BY KATIE - MYGREENPOD, 28 Jan '18

Tesco, Boots, FatFace, Romwe are the latest retail giants found selling real fur advertised as ‘faux’

Well-known brands Tesco, Boots, FatFace and Romwe are the latest in a string of retailers found mis-selling real fur as faux fur, an investigation by Humane Society International/UK and the Mail on Sunday has found.

Shoppers who bought a £16 ‘faux fur’ pom-pom key chain from Tesco’s online store or purchased FatFace’s £18 chenille gloves with a ‘faux fur pom-pom’ will be shocked to find out that they have bought real rabbit fur.

Boots was found to be selling £3.99 hair clips advertised as faux fur; when lab tested by HSI UK they turned out to be made from mink fur. Popular online fashion site Romwe was found to be selling mislabelled fox fur shoes and a rabbit fur bobble hat, both wrongly described as faux fur.

Fox, rabbit and mink

These are the latest in a long list of well-known retailers in the UK exposed for selling fake faux fur. Last month, a joint HSI UK and Sky News investigation exposed T.K. Maxx, Boohoo, Amazon and Not On The High Street for selling mislabelled fur.

Many of the mislabelled items that HSI UK finds are fur trim and accessories such as bobble hats, keychains, scarves and shoes. The items have deceptively low price points; life is cheap on fur farms, with animals often having to endure appalling deprivation. This means that real fur trim can cost the same or even less to produce than faux fur.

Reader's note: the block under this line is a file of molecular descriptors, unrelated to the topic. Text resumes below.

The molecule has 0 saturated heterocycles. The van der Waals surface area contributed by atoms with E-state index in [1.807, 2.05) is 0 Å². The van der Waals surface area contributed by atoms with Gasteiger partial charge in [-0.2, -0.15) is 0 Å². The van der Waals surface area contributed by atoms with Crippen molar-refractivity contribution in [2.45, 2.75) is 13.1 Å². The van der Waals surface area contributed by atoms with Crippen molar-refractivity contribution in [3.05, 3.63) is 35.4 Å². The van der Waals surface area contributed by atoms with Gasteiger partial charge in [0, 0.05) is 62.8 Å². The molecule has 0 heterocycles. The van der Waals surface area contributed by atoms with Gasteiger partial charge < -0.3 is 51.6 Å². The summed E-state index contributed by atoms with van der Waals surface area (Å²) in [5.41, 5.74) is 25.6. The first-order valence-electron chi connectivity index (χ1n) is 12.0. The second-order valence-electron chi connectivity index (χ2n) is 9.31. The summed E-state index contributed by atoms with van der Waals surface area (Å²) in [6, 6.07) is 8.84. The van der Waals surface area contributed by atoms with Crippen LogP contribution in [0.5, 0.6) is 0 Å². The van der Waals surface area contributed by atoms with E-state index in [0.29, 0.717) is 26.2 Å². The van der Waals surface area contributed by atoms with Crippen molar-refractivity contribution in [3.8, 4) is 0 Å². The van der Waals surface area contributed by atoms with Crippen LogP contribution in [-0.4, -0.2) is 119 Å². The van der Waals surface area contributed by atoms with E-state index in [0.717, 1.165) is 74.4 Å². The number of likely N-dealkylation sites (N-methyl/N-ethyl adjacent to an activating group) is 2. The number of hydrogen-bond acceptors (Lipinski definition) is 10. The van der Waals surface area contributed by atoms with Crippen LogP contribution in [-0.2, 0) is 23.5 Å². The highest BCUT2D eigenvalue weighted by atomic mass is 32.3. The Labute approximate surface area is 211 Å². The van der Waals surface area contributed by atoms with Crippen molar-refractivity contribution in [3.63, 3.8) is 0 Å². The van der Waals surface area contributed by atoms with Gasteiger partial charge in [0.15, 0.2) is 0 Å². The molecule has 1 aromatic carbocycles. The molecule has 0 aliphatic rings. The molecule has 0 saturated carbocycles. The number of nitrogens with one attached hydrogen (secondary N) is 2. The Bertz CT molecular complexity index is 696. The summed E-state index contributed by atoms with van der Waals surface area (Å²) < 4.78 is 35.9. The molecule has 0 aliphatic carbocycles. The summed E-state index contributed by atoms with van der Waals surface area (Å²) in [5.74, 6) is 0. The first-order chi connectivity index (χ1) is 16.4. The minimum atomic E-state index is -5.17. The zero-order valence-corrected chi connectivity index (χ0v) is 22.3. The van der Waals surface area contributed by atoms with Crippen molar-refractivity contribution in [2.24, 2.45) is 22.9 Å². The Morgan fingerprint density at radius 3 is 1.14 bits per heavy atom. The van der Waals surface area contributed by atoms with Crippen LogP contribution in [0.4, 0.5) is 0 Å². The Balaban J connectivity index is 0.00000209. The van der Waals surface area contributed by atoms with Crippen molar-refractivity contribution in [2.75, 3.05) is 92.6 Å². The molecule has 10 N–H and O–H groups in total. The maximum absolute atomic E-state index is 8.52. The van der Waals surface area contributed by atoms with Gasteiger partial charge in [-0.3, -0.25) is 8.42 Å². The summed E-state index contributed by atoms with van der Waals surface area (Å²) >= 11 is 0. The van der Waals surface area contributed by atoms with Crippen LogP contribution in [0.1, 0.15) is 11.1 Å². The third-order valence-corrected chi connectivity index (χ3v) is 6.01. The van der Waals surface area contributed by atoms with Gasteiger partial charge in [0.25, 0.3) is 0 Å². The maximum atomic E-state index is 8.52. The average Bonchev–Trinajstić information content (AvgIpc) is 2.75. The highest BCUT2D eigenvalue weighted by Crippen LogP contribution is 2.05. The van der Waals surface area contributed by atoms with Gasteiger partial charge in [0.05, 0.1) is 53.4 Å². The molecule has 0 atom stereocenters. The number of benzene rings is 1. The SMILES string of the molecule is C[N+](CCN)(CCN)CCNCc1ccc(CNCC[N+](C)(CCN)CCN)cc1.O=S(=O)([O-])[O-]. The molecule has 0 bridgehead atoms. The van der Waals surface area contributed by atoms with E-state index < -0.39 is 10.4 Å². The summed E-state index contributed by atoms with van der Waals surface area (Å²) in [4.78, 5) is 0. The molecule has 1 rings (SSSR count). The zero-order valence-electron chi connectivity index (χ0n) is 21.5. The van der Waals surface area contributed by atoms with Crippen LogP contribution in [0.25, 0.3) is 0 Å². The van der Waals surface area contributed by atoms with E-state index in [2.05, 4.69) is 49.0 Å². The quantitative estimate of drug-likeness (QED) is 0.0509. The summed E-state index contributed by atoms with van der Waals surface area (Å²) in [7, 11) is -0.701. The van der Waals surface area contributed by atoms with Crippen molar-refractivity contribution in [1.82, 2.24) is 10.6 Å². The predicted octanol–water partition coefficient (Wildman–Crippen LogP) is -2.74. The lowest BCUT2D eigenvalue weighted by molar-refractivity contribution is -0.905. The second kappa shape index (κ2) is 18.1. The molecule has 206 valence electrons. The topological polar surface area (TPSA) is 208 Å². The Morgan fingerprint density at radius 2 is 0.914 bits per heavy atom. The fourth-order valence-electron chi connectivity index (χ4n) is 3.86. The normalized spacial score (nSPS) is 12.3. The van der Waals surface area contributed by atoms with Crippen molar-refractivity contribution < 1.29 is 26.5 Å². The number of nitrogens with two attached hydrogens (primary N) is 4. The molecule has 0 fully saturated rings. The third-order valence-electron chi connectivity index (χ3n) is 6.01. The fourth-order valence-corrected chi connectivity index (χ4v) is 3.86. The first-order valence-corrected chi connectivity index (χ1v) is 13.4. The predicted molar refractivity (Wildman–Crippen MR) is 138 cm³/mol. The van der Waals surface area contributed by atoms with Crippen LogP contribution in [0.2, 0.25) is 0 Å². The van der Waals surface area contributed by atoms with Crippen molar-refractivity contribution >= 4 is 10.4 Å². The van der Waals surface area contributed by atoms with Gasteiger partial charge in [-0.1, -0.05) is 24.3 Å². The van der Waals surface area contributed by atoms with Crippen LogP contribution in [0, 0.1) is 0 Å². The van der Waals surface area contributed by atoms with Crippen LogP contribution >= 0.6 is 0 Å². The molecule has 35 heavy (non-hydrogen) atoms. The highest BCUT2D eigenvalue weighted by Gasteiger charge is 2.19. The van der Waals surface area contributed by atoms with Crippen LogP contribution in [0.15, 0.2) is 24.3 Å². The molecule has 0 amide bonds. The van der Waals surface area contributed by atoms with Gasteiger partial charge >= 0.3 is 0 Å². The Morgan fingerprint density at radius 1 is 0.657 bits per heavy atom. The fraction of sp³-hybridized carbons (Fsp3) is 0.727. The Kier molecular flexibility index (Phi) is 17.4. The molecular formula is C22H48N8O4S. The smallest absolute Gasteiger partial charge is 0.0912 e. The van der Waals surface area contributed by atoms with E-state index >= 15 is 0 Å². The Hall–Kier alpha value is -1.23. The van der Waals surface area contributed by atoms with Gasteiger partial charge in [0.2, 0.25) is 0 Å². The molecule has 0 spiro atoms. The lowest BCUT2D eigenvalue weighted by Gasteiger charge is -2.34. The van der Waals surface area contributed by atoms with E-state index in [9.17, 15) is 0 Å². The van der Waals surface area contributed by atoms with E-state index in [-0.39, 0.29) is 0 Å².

Laboratory tests have confirmed that the fur discovered in HSI UK’s latest haul came from fox, rabbit and mink; raccoon dog and chinchilla were also found in the previous investigations.

Fur on the high street

The revealed the following real fur items were being sold as ‘faux’.

TESCO

Item: Pompom key chain
Sold as: Faux fur
Lab tests: Rabbit fur
Made in: China
Cost: £16.00
Anti-fur policy: Yes

FATFACE

Item: Gloves
Sold as: Faux fur
Lab tests: Rabbit fur
Made in: China
Cost: £18.99
Anti-fur policy: Yes

BOOTS

Item: Hair slides
Sold as: ‘Faux fur bobbi pins’ online
Lab tests: Mink fur
Made in: China
Cost: £3.99
Anti-fur policy: Yes

KURT GEIGER

Item: Shoes
Sold as: ‘Feather’ pompom
Made in: China
Cost: £119.00
Lab tests: Racoon dog fur
Anti-fur policy: No

ROMWE

Item: Shoes
Sold as: ‘Faux fur’
Lab tests: Rabbit fur
Made in: China
Cost: $15.99
Anti-fur policy: Yes

Item: Hat
Sold as: ‘Faux fur’
Lab tests: Fox fur pompom
Made in: China
Cost: $8.99
Anti-fur policy: Yes

A call for stricter labelling

Claire Bass, executive director of Humane Society International UK, said Tesco, FatFace, Boots and Romwe are all companies with ‘commendable no-fur policies’, adding ‘it is very disappointing to find that real animal fur has slipped into their stores described as faux fur.’

Claire said most British consumers want nothing to do with the cruel fur trade, so it’s ‘vital that retailers improve their vigilance to ensure their customers are not being misled into buying real fur’.